Would you like to time-travel 50 years ahead to the 2070s? If the answer is yes, then I’m guessing the last thing you want to see is the workplace.
But, don’t run away just yet, wouldn’t it be intriguing to see what working life looks like in 2071? We do spend around a third of our lives working after all.
This month, Campaign asked four talented freelancers to imagine it by setting them a creative challenge, in partnership with Huawei UK. We asked the freelancers to (digitally) paint us a picture (or animation) that teleports us there, using the epic HUAWEI MateView monitor which boasts 4k resolution and more than a billion colours. And each one has created a digital masterpiece to illustrate their vision.
Will we still be fighting the return to the office? Or will the office be redundant altogether? Will the robots have taken over?
If it’s up to freelance graphic designer Kieron Lewis, we’ll all be working outdoors come rain or shine. Or according to illustrator David Oku, we’ll be overrun by beautifully designed robots.
While multi-disciplined designer Joe Joiner believes we’ll leave linear time behind in 2071, completing the working day in a matter of seconds. Conceptual designer Elspeth Watson thinks sleep is going to revolutionise work and strip out all the dull bits.
Click here to view their work in full – and cast your vote below:
WORK IN 2071: THOUGHTS, FEELINGS AND FEEDBACK
We asked some creative powerhouses and workplace experts what they thought of the premonitions – here’s what they said:
Nicky Bullard, chair, MRM Europe & chief creative officer at MRM UK:
"My mind was blown by Sleep Working. We know about Lucid Dreaming, the skill of controlling dreams, but as creative people we know also that the magic happens when we aren’t always conscious of it happening. When you wake up and write that headline down. Or have awoken with the perfect soundtrack ringing in your ears. Those moments have always fascinated me. Oooh."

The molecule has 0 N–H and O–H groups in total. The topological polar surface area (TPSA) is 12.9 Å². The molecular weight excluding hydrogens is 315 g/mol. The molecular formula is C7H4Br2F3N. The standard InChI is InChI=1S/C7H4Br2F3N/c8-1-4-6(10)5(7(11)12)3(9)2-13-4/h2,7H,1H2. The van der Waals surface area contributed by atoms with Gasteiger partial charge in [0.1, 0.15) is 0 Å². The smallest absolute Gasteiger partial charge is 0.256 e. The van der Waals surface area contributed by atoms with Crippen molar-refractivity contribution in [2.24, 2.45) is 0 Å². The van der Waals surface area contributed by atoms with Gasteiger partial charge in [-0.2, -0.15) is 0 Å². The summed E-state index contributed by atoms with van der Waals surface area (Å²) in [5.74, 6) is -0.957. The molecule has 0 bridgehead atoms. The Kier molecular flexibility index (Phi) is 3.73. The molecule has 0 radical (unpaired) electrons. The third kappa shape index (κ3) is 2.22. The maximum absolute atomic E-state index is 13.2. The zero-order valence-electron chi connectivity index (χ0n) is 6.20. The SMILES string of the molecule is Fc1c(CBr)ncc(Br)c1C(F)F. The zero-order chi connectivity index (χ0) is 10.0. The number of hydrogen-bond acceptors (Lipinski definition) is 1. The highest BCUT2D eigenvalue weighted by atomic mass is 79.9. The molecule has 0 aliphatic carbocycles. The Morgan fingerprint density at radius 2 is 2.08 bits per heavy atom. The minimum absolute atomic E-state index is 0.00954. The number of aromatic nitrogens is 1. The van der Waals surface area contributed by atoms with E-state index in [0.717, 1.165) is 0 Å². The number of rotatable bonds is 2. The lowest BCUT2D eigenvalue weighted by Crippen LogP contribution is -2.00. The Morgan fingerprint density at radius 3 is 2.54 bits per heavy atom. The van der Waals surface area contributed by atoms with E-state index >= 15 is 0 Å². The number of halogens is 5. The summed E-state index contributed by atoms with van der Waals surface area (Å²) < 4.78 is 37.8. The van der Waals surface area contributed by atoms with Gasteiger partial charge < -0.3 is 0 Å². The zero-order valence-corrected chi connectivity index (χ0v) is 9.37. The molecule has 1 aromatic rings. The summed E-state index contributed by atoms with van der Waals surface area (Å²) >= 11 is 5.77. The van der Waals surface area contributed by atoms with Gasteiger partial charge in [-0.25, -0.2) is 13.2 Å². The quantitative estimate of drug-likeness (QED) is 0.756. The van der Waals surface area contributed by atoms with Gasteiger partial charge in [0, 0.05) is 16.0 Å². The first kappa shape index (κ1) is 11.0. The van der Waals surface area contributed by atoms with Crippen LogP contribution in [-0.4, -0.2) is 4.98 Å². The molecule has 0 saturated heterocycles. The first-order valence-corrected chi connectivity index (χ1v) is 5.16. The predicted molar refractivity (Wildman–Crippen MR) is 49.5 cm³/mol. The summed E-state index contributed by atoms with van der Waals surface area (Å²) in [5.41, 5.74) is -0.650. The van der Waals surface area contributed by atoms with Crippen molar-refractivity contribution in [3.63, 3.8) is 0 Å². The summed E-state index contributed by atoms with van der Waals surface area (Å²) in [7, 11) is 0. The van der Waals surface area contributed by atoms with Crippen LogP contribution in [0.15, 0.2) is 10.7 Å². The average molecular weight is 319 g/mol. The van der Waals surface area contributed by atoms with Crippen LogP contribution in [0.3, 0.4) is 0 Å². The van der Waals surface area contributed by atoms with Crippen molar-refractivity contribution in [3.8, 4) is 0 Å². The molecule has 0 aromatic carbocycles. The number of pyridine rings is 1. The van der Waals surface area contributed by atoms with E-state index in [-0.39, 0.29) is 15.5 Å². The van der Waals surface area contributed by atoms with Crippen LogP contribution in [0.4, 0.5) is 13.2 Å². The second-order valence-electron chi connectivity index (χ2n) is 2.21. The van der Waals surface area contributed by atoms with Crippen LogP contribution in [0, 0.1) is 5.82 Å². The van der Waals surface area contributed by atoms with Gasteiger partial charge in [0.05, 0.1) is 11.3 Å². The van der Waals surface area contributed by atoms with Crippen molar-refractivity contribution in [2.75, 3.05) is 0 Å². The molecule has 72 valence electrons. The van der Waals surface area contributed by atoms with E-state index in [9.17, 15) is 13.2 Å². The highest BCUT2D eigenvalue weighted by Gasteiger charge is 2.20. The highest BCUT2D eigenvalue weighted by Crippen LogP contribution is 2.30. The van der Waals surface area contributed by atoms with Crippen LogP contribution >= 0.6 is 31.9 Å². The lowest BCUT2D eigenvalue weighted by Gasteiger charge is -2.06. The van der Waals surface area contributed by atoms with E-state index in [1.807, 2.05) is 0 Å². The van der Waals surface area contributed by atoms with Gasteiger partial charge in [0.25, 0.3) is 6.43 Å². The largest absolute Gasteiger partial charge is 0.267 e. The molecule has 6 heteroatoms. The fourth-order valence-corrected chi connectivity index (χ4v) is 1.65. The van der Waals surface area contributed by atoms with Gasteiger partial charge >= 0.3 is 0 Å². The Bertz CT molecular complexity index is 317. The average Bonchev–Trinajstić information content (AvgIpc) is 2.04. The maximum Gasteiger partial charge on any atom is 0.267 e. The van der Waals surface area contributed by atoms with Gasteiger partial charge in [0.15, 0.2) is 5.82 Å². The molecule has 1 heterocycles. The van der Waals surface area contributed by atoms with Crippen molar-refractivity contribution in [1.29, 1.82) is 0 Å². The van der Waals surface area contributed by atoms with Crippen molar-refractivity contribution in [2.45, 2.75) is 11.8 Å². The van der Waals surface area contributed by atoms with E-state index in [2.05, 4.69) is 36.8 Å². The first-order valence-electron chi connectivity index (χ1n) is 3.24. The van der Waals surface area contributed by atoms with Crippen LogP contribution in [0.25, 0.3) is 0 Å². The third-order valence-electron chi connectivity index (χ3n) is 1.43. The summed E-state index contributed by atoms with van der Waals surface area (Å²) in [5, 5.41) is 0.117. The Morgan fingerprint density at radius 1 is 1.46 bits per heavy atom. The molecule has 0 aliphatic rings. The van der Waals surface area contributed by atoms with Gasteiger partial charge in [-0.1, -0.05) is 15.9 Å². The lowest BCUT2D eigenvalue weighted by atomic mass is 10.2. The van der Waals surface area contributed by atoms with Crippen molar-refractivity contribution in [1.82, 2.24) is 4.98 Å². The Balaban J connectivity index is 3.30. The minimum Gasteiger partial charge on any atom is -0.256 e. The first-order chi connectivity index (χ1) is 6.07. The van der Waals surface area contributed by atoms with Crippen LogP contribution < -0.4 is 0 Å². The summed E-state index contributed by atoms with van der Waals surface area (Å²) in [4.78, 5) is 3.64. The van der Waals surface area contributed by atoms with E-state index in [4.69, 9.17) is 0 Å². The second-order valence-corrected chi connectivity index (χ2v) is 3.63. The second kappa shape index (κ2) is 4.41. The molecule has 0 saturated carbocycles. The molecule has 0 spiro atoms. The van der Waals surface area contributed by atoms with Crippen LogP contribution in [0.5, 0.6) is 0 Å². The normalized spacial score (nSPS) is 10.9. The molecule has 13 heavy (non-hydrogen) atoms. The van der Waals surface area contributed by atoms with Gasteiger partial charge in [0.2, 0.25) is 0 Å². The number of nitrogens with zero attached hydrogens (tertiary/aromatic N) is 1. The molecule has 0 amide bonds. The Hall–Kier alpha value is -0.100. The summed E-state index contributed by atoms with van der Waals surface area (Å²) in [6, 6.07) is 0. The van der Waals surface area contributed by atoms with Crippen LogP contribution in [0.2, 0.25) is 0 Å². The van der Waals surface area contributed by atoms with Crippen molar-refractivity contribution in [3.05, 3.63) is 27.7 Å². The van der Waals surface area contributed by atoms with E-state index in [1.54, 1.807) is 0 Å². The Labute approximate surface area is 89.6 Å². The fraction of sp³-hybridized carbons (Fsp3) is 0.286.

David D’Souza, membership director at CIPD:
"The ideas perfectly capture the potential for change and the contrasting optimistic and more dystopian views of what that might look like for people and the world of work. Whether it’s freeing up time for enjoyment by finding a way to work whilst we sleep or starting to toy with our concept of time, the concepts all recognise the role of technology in creating a potential for the world of work to be fundamentally different in the not too distant future. Wellbeing, purpose and the environment in which work will happen are all explored in vivid and provocative ways."
Rania Robinson, CEO & partner at Quiet Storm:
"These creatives have given me at least a little hope for great things in the 2071 world of work. Their craft has brought to life thought-provoking ideas in such conceptually different ways. I’m especially intrigued by Elspeth’s visualisation of working more in our sleep. This feels like the dream."
Ben Hopkins, Associate Creative Director at VCCP:
"Utopia or dystopia? Either way you look at it, how we work is always evolving, which I think David’s work balances beautifully in thought and execution.Kieron’s optimism provides a literal breath of fresh air as we all watch COP26 and its implications for our planet’s future. As for Elspeth, I love her ‘start-up’ thinking but feel AI will manage the mundane where the power of lucid dreaming can unlock a purer, undistracted form of personal creativity. Having just watched Facebook’s Meta-morphosis, Joe’s work is perhaps the most thought-provoking as we prepare to manage time through multiple realities."
Daniela Badalan, senior marketing manager at Huawei UK:
“We've created this initiative with Campaign in search of fresh, creative visions on how work could look like in 2071. And we are delighted to see how the four creatives have been able to use the 4K resolution and the 1+ billion colours on the HUAWEI MateView to bring to life some incredibly thought-provoking ideas. I loved the optimism in each on how we can find better ways to tackle current challenges - whether it's the focus on wellbeing through sleep working or getting closer to nature, but also integrating technology with purpose.”
Suzanne Bidlake, commercial editor at Campaign:
"Joe’s gorgeous animation is cleverly thought-provoking in its beauty-and-boredom axis. Where’s the fulfilment in being productive when it’s so transitory and we no longer have to “find” time to listen to birdsong?
David’s hyper-detailed, bright and playful images would not look out of place in a brilliant children’s book but the message they deliver smacks a real punch to the under-belly.
The future Kieron envisions is grounded but optimistic, with a real sense of possibility. The apparent near-normality of his ad designs belie some powerful shifts that he’s nudging us towards.
There’s a real sense that Elsie’s SleepWork could happen. Beautifully conceived, wittily conveyed and with a positive outcome. Making time, I’d hope, for that most creative of pursuits: daydreaming."
The over-riding message of all these creative visions? We need to think about what “work” is, where we find meaning and what are the things (climate change, purpose, wellbeing) that we all really ought to be working hardest on right now.